Business Overview

This gas station has been around for about 11 years and centrally located on a major East/West road in Ft Myers, set on an outparcel of a large shopping center and school. Business is run completely absentee owner and needs an owner/operator on hand to grow sales and profit centers. There’s a large space for a QSR or any possible franchise concept like DD and Subway. Store does approx.$33K/month @30% and gas 37K/month at an average of $.26/gal. Buyer will receive a 10 year lease at $15,560/month and a 10yr supply agreement at rack +$.02/gal. Flexible lease terms. First and security will be required as well as $30K fuel deposit. Very flexible lease terms. NDA is required prior to providing additional information.

Contact Mark Habib at (561) 379-7276.

Financial

  • Asking Price: $70,000
  • Cash Flow: $30,000
  • Gross Revenue: $1,900,000
  • EBITDA: $30,000
  • FF&E: $40,000
  • Inventory: $50,000
  • Inventory Included: N/A
  • Established: 2010

Detailed Information

  • Property Owned or Leased:N/A
  • Property Included:N/A
  • Building Square Footage:3,500
  • Lot Size:N/A
  • Total Number of Employees:4
  • Furniture, Fixtures and Equipment:N/A
About The Facility:

Large C-Store with QSR space 6 dispensers with 4 fuel grades approx. 3 yrs old

Is Support & Training Included:

2 wks

Purpose For Selling:

Consolidating

Pros and Cons:

There are several other gas stations in the vicinity

Opportunities and Growth:

Can add food concept to increase traffic in the C-Store, U-Haul or mobile car wash.

Additional Info

The company was founded in 2010, making the business 12 years old.
The deal doesn't include inventory valued at $50,000*, which ins't included in the listing price.

The business has 4 employees and is situated in a building with disclosed square footage of 3,500 sq ft.
The building is leased by the company for $15,560 per Month

Why is the Current Owner Selling The Business?

There are all kinds of reasons why people choose to sell operating businesses. However, the genuine factor vs the one they say to you may be 2 entirely different things. For instance, they might say "I have way too many other commitments" or "I am retiring". For lots of sellers, these factors stand. But, for some, these might just be justifications to try to hide the reality of altering demographics, increased competition, recent reduction in earnings, or a variety of other reasons. This is why it is extremely vital that you not depend absolutely on a seller's word, yet instead, utilize the seller's answer together with your total due diligence. This will paint a much more practical image of the business's existing situation.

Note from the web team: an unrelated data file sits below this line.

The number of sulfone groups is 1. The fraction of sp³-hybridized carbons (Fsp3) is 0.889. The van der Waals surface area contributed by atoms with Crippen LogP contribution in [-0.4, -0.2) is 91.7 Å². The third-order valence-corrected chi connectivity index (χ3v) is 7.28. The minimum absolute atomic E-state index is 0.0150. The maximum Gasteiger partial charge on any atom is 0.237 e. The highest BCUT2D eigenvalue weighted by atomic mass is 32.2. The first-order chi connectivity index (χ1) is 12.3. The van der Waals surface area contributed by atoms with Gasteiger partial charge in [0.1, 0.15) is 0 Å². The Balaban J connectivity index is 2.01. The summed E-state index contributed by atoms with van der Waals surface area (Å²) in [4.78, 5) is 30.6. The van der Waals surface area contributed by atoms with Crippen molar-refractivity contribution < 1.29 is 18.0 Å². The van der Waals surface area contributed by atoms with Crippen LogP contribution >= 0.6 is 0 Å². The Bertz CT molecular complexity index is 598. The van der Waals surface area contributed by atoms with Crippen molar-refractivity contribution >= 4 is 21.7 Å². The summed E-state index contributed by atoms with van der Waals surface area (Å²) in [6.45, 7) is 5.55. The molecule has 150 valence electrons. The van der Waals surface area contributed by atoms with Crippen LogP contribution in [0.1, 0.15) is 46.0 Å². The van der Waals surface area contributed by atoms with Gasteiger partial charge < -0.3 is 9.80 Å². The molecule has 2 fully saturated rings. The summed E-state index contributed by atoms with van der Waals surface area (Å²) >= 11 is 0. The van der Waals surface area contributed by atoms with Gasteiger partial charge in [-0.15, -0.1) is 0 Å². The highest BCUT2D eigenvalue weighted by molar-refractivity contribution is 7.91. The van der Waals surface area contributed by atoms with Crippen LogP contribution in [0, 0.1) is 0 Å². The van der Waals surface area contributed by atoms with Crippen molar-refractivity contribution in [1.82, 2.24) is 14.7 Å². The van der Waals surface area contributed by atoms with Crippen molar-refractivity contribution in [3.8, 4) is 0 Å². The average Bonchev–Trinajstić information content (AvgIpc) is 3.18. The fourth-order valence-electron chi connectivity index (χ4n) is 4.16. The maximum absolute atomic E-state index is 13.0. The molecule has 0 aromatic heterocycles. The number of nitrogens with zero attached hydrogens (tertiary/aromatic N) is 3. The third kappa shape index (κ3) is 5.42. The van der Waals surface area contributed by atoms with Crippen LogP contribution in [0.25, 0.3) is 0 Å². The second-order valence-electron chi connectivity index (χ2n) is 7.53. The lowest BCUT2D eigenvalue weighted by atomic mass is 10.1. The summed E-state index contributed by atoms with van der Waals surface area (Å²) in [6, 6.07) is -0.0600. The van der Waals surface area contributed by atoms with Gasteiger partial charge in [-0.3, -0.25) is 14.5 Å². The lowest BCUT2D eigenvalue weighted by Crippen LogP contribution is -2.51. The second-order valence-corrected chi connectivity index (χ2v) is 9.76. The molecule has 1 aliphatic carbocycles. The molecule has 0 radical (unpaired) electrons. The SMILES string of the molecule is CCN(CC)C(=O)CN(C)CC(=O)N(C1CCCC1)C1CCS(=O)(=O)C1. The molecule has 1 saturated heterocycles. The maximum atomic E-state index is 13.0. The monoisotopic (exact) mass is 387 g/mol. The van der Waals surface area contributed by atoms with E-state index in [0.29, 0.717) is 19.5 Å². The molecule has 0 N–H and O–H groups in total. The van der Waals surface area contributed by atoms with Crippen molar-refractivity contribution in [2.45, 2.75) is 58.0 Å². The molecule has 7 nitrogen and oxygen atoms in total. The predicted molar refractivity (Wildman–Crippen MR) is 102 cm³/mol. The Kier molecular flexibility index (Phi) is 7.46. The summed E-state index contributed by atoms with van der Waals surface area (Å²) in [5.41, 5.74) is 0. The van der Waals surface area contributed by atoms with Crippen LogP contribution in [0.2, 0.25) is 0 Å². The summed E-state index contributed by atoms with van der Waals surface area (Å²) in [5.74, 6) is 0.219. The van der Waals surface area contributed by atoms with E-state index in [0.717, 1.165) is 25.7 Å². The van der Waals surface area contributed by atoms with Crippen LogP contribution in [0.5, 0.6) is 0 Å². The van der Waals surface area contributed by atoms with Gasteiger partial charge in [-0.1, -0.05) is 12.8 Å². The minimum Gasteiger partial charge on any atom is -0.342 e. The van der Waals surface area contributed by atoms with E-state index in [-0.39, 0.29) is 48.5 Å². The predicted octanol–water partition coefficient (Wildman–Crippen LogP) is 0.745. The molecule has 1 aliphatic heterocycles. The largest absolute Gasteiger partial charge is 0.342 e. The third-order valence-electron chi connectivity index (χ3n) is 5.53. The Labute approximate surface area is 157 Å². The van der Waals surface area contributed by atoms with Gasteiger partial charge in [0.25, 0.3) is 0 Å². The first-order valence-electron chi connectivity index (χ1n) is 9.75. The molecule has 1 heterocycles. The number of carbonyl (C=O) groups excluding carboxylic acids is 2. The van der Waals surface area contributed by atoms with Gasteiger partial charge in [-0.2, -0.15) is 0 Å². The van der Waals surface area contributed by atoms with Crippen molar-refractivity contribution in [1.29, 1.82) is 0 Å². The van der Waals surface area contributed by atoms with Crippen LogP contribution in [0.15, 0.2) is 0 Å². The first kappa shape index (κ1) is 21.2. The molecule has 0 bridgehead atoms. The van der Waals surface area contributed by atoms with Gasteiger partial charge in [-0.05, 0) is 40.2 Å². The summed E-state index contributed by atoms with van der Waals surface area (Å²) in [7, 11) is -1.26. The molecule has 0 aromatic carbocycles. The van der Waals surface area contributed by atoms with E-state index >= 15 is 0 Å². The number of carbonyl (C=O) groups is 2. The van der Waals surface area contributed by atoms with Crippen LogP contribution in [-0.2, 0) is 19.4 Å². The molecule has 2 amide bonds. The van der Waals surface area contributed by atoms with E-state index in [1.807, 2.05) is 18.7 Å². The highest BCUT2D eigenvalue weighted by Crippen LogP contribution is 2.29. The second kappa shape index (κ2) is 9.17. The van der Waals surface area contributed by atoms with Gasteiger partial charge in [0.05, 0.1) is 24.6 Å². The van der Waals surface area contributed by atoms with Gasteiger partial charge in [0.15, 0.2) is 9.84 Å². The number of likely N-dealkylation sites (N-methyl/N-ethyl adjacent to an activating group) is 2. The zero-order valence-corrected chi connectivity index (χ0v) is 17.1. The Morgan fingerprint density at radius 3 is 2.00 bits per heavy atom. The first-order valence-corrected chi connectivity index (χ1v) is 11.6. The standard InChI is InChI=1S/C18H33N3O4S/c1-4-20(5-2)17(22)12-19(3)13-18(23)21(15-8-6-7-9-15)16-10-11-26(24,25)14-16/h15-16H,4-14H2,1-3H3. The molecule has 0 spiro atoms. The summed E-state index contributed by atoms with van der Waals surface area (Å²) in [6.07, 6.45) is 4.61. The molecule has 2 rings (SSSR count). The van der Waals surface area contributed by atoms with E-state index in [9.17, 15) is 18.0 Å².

Existing Debts and Future Obligations

If the current business is in debt, which numerous businesses are, then you will have reason to consider this when valuating/preparing your deal. Lots of companies borrow money with the purpose of covering items such as stock, payroll, accounts payable, and so on. Bear in mind that sometimes this can mean that earnings margins are too small. Lots of organisations fall under a revolving door of taking on debt as a way to pay back other loans. Along with debts, there may also be future commitments to think about. There may be an outstanding lease on tools or the structure where the business resides. The business might have existing agreements with vendors that have to be fulfilled or might result in penalties if terminated early.

Understanding the Customer Base, Competition and Area Demographics

How do businesses in the location bring in brand-new consumers? Often times, businesses have repeat consumers, which create the core of their daily revenues. Specific aspects such as new competitors growing up around the location, roadway building and construction, as well as personnel turn over can affect repeat clients and also adversely affect future incomes. One essential point to think about is the location of the business. Is it in an extremely trafficked shopping mall, or is it concealed from the main road? Certainly, the more individuals that see the business often, the better the possibility to build a returning client base. A final idea is the general location demographics. Is the business located in a densely populated city, or is it situated on the outside border of town? How might the regional mean household earnings effect future income potential?